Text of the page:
US arrogance peaked when defense secretary Donald Rumsfeld rejected the report of the UN inspector general for the search, inventory and destruction of weapons of mass destruction, which concluded that no evidence had emerged to support speculation about weapons of mass destruction. After all, the minister of foreign affairs Colin Powell, in his speech at the United Nations on February 3, 2003, speculated that Iraqi weapons might be linked to terrorist organisations such as Al-Qaeda.
Based on the above, it is not surprising that the International Commission of Judges in Geneva concluded that the US committed a flagrant violation of the prohibition of the use of force, as its invasion of Iraq did not meet either of the two conditions under Chapter VII of the Charter Organisation of the United Nations.
However, the role of the UN was crucial in providing a legal cover for the so-called ‘multinational’ force in Iraq, and even under the guidance of the US and UK to defy the will of the duly elected Iraqi parliamentarians to attach the UN mandate to conditionalities, such as a timetable for the withdrawal of occupying troops or a refusal to privatise their natural resources.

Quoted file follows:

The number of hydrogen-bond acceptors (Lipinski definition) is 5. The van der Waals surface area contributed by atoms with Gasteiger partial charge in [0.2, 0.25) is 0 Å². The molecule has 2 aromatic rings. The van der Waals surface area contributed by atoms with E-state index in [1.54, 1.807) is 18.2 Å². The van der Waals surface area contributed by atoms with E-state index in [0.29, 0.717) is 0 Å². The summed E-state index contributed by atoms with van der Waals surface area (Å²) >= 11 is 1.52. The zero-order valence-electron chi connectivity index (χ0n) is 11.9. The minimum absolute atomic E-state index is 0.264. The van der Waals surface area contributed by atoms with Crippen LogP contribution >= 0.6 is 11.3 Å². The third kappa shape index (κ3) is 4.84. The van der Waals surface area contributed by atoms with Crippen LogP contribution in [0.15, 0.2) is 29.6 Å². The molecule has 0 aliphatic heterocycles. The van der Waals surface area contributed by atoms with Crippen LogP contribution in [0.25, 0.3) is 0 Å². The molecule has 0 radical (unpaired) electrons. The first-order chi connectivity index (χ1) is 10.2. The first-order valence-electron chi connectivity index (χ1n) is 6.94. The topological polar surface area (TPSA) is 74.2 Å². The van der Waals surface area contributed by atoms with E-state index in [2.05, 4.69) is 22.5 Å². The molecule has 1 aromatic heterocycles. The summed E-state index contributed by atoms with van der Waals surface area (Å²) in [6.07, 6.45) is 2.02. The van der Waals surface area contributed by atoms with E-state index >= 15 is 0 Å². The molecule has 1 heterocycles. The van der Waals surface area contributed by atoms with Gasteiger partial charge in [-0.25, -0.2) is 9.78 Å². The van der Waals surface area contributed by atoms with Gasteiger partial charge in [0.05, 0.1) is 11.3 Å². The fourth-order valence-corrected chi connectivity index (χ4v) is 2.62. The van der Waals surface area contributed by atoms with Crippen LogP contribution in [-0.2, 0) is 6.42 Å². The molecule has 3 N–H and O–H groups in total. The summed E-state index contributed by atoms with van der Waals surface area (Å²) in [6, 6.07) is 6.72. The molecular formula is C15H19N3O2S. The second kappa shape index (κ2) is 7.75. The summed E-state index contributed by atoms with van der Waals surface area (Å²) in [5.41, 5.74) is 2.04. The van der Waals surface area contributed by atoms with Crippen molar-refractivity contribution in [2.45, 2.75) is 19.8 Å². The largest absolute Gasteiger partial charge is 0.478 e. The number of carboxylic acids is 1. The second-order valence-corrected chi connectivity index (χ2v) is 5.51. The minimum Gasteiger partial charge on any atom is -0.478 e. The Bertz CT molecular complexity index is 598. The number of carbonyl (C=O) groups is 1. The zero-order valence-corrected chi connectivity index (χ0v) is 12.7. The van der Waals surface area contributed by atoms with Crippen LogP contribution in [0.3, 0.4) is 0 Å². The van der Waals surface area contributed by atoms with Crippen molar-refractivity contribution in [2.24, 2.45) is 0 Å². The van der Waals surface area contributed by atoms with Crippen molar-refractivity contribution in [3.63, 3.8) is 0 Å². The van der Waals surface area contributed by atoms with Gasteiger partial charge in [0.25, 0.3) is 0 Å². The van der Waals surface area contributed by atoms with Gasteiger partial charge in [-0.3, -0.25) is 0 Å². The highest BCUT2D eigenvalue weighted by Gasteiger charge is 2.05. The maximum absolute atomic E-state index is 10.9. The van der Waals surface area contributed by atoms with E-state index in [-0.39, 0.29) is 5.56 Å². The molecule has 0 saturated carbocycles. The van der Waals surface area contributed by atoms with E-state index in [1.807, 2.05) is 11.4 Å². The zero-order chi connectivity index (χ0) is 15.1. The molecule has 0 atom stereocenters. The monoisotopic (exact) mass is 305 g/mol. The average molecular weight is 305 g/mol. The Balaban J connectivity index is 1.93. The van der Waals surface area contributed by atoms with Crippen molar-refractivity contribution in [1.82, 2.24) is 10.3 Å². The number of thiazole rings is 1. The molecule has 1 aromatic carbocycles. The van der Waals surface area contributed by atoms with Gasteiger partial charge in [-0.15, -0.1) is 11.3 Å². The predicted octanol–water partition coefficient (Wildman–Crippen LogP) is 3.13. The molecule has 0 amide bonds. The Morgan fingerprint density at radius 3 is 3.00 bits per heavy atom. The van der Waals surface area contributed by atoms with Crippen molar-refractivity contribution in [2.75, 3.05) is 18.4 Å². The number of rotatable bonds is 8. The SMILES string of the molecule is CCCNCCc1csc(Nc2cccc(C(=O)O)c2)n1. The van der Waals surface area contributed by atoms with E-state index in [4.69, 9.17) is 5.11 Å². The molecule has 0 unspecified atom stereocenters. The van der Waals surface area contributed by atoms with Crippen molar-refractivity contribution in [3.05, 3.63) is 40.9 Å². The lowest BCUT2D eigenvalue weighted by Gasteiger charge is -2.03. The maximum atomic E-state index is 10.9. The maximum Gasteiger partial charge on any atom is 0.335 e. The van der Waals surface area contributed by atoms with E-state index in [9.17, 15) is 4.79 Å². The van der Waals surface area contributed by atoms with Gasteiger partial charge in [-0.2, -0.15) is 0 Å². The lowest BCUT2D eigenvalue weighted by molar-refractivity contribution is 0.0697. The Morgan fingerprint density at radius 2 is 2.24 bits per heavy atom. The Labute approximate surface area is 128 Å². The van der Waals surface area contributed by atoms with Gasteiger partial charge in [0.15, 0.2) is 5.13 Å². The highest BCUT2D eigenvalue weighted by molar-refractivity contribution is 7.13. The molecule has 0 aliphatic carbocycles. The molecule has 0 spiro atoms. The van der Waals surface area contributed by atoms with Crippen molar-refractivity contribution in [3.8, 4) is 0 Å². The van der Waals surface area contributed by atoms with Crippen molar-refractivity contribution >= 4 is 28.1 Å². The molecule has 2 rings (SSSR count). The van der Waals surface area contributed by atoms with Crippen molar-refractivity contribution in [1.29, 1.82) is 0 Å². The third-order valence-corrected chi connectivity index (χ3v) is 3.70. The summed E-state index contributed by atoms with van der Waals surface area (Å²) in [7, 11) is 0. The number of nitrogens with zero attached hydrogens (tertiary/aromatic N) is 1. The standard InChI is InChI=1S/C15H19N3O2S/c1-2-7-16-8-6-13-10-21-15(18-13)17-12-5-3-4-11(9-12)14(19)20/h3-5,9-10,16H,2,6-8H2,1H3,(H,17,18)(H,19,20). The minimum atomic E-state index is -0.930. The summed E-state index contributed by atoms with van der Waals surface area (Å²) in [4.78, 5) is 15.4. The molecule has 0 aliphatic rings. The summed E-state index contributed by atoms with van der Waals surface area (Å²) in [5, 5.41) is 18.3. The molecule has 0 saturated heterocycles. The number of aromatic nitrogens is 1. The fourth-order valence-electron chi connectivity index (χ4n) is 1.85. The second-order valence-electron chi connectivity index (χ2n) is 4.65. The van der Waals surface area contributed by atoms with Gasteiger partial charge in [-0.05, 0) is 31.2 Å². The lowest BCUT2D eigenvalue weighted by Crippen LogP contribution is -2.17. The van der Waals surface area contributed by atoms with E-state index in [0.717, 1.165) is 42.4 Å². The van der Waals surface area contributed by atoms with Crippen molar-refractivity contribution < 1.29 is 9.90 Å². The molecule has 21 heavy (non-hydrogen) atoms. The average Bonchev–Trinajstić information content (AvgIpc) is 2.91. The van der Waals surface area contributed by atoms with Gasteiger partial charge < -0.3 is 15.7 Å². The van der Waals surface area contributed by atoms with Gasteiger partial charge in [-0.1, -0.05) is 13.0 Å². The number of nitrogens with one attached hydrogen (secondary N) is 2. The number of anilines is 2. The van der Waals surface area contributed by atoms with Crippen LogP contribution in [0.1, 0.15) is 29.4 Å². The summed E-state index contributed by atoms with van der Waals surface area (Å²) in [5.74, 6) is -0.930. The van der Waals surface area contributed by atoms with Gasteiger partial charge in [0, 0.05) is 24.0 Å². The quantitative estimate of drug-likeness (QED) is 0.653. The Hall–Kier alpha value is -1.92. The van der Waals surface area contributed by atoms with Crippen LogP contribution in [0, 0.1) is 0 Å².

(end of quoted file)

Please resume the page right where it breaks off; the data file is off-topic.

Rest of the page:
But as history has taught, when a people is denied the ability to decide its own destiny through a peaceful political process, it will try to do so with guns and bombs. And here are the effects:
According to the Lancet medical review, until shortly before the emergence of ISIS in 2012, more than 1,455,590 Iraqis had lost their lives from fighting and explosions, and millions were wounded and displaced.
The ‘divide and conquer’ strategy that the American occupying power used to impose itself intensified the already existing ethnic and dogmatic passions. Washington’s decision to completely dismantle the state and military apparatus, contributed decisively to the prevalence of total chaos and the disintegration of the country’s social fabric.
The “liberation” of Iraq is captured in some of the most inhumane images, with open-air markets turning into rivers of blood and dismembered people, cities being wiped off the map, like Fallujah in 2004, prisoners being unspeakably humiliated by the ‘liberators’, as in Abu Ghraib.